Surviving a Black Hole

While it may not be the most common of events, on when Black Holes do find each other and meet, the moments before their union could give us our one and only peek inside a Black Hole.  The reason for this must do with their combined center of gravity or Barycenter.  A Barycenter is the point between two objects where the gravity of the two objects balances out.  At this point of balance, the gravity from both objects is pulling in equal amount but in opposite directions.  It is at the Barycenter that there is a very small point of zero gravity.

As two Black Holes approach, even as their event horizons meet, this Barycenter still exists.  The event horizon is the total black shell that surrounds a black hole.  It is the point when the gravitational pull of a Black Hole becomes too great for even light to escape.  In fact, the Barycenter continues to maintain a position between even two massive singularities at the center of joining Black Holes all the way to the point that the two singularities meet and become one. 

While some have speculated nothing of significance would happen to as the even horizons of two Black Holes meet, I would argue that instead we would see something very amazing happen.  We would see the event horizons of both black holes first pull towards each other under the intense gravitational tidal forces, then as they meet we would see them distort and push away from each other.  The reason for this distortion has to do with the Barycenter of the two massive bodies.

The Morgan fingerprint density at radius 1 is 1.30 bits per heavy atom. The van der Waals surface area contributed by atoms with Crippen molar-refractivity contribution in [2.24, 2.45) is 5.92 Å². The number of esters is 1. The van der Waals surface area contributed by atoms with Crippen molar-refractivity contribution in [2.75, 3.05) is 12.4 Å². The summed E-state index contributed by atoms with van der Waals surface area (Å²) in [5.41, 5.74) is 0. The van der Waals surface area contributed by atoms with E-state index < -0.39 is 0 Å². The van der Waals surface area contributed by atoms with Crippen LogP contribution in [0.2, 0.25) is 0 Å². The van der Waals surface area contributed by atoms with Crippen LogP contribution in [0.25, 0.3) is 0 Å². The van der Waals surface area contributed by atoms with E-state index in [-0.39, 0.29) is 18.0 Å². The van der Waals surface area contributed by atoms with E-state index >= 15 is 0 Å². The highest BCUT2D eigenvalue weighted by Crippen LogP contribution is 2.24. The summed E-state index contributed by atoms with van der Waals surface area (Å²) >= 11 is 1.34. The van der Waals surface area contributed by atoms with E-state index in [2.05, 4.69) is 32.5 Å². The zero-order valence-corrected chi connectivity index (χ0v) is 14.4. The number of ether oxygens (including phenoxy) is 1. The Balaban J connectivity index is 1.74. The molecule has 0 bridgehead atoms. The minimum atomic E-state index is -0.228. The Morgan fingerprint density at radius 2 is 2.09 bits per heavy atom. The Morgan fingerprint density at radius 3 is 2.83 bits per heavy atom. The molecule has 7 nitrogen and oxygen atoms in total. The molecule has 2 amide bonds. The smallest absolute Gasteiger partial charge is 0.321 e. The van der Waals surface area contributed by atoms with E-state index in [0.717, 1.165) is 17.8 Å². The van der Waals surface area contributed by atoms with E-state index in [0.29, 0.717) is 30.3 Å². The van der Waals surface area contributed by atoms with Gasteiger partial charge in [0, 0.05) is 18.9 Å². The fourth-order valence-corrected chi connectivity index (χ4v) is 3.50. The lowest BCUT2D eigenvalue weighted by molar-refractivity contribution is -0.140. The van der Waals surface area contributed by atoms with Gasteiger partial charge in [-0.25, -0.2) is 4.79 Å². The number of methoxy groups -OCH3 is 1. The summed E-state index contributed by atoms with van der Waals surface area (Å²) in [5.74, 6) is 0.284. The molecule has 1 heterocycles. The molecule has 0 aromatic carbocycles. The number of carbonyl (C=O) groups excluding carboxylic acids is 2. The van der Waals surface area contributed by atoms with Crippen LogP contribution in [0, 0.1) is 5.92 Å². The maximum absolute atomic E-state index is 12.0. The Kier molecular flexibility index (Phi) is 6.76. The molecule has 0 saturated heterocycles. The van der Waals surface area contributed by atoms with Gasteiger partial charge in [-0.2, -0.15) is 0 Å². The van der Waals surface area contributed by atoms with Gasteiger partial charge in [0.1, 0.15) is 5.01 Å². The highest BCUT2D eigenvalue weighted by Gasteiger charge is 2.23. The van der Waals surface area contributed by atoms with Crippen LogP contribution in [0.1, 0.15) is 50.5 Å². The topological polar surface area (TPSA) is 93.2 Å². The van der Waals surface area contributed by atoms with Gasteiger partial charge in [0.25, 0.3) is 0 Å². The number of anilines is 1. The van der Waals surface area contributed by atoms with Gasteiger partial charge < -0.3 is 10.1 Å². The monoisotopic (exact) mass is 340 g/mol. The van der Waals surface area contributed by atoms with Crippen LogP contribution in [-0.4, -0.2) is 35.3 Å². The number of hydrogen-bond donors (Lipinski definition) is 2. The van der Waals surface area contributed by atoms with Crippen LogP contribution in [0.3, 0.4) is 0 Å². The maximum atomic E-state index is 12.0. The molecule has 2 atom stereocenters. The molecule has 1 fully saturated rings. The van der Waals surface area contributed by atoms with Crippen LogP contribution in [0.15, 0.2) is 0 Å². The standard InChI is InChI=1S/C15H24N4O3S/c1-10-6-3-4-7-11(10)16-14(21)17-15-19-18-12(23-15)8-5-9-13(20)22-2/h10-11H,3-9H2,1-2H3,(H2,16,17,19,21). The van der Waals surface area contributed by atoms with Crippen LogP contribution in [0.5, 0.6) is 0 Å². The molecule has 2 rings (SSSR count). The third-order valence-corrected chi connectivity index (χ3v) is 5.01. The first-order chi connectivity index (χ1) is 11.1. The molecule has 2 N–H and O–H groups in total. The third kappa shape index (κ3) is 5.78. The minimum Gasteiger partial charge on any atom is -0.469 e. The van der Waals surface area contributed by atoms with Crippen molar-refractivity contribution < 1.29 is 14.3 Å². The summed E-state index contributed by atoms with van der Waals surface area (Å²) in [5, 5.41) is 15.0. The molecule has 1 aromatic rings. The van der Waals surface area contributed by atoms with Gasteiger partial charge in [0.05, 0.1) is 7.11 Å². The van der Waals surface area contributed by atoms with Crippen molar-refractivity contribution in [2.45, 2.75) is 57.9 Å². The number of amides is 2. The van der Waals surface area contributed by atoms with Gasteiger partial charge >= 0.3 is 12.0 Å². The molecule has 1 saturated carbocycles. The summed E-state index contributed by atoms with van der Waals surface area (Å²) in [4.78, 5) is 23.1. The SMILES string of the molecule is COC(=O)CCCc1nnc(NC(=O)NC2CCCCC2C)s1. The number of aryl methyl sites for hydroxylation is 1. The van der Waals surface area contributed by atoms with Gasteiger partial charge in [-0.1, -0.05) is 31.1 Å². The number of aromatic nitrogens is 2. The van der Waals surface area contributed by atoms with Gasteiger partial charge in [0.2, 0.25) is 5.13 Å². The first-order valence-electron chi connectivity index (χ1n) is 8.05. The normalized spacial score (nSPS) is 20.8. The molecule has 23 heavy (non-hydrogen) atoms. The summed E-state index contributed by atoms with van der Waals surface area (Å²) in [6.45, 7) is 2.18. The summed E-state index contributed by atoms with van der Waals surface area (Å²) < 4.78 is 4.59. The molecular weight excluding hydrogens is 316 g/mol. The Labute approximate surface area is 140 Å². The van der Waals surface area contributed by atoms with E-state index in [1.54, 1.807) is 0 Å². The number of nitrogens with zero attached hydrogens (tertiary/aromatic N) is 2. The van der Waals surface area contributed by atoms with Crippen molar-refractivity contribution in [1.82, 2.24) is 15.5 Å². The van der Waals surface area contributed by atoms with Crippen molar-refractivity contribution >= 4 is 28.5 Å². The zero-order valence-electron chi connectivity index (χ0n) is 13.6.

When a Black Hole is standing on its own in space, calculating the point of an event horizon is pretty simple.  You simple take the mass of the object and apply the gravitational constant along with the distance from the center of the object.  A simple equation will tell you when the force of gravity become so great that even light cannot escape and becomes trapped by the gravity of the black hole.  Now when you add another Black Hole to the equation, you must take into consideration it’s gravitational pull as well. 

Let’s say that you are somehow able to sit in a space ship just inside a Black Hole.  You burn your engines at full power in an attempt to fight the pull of the Black Hole.  Because you cannot go faster than the speed of light, you can only hope to slow your eventual progress towards the center of the Black Hole.  Now imagine another Black Hole comes along and passes very close to the black hole you are trapped on.  As the second Black Hole gets closer it’s gravity begins to pull on you as well helping to loosen the grip of the first Black Hole. 

Now the total gravity being pulled on you and your space craft is a combination of both back holes.  Once the two Black Holes are at equal distances to you, you notice that the gravitational pull has balanced out to zero-G and you can easily escape.  You have just become one of the very few lucky ones to have entered the event horizon and lived to tell the tail.   

 

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